Monday 3rd March, 2014
It's been an incredibly hot week here, even by Malaysian standards it's hot! Every day last week had a high of 38C, which with humidity has a heat index of 40+. Nights are a decidedly pleasant 23C. Anyway what weather report means is that the Snakehead have for all intents and purposes shut down! On Thursday and Friday I saw only one Snakehead on each day!
It's been so quiet in fact that I even considered changing locations/lakes/jungles, but since all of Malaysia is having this heat wave then it's most unlikely that elsewhere will be fishing well either - and there are some seriously good advantages to staying where I am, not least because it's proved difficult to find a location with good camping, fishing and training all in one!
And while the fishing is extremely challenging at the moment, the Man Camp is perfect - secluded, shady and with a view - and the training ground, while tough, is excellent. Here I have a shaded 10km run (which incorporates two hill climbs) which I doubled up today for a 20K run, a flat area for sprints and a steep part for high intensity hill work. With that and the free weights, my morning sessions are going really well!
So anyway, while fishing on Thursday I spotted a Gourami and while I've seen these in the past and had a few encounters I haven't really taken them all that seriously before. They have a reputation for being extremely difficult to catch; Ti says that they haven't "cracked the code yet" (which basically means they've given up!). However they sometimes eat insects and I had set up for them on a previous trip, while fishing the Northern End of Royal Belum with Marc Petit-Jean a few years back, and got to throw a dry at one! Unfortunately the shot was taken into an area where I couldn't spot the fish - because of reflection. I waited and waited and waited and decided to give the fly a small twitch. Nothing! But Marc, who could actually see into the water from his end of the boat, told me that the fish had been inspecting the fly and with the twitch had simply disappeared into the depths. So that was my first close encounter!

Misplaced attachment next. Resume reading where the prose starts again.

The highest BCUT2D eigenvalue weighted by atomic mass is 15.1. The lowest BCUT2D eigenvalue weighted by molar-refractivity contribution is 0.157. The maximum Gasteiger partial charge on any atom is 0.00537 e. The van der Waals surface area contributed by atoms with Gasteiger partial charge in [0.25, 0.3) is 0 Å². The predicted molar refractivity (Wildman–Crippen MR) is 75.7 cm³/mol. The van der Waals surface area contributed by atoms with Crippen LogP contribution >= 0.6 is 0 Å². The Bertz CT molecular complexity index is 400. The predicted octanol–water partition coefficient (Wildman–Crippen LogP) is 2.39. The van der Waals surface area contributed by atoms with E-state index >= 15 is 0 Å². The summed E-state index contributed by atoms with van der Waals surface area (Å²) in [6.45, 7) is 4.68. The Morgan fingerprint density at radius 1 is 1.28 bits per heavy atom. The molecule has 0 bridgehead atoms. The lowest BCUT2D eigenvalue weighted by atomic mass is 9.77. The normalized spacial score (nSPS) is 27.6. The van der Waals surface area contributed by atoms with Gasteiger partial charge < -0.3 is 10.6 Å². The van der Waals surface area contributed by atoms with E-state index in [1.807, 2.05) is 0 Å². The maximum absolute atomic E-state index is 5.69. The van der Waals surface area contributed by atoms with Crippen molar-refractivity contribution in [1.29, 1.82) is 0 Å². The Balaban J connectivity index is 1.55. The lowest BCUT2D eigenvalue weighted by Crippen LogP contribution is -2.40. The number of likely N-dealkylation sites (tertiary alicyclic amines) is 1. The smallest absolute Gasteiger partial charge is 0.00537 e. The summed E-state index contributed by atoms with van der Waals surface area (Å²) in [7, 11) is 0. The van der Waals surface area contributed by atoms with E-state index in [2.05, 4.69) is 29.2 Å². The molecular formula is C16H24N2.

Then last year at the bottom of the steps at the resort, where I kept Ti's inflatable boat for a while, I saw maybe a dozen of them eating figs that had fallen into the lake. Of course by the time I got back with the rod they had all buggered off! I still don't know what I would have thrown, which reminds me: I must tie some fig flies in case this happens again!
And then two weeks ago - before Squeaker blew up - I threw a Gurgler at one that appeared close to the boat (no time to change!) I left it static and the fish came to investigate and sort of poked its nose at the fly but didn't fully take it.... and we missed each other!
So this all got me thinking and on Friday I set out to catch one. Six weight Hot Torpedo (the lucky number four), Thunderbolt Line (it's starting to sound like an advert now) and a foam mayfly from I-don't-know-where. And yes: I spotted a fish, and threw at it, and yes it took the fly and I hooked up! The fish then proceeded to take another 100 feet of line off the reel, before snagging me in a submerged jungle. One lost fish, one lost fly, one blown opportunity.
I had one more shot that day, but for some unknown reason instead of placing the fly 2 inches in front of the fish's nose, I placed it two inches behind its head. The fish didn't like this and submerged.
I really don't know how to land these fish. With Snakehead I'm fishing either an eight or ten weight rod, minimum 30lb leader and 30lb tyger wire. I can't quite pull them backwards, but I can certainly prevent a free run. I simply don't know how to do this with a dry fly and the lighter tippet required - at least not unless I'm up really close. I was hoping they'd fight like carp, but it seems they want to snag like Snakehead. Maybe through excessive bullying it's possible to prevent the run, certainly this is what I'm going to try next...
They look like an interesting quarry by the way, and the species here can grow in excess of 10kg. The one I hooked might have been 3 or 4kg plus, but that's a bit of a guess never having seen one up close enough to handle!
Have a great week and a big welcome to our new guest writer yesterday on the Sunday Slot Anvar Mavliutov!
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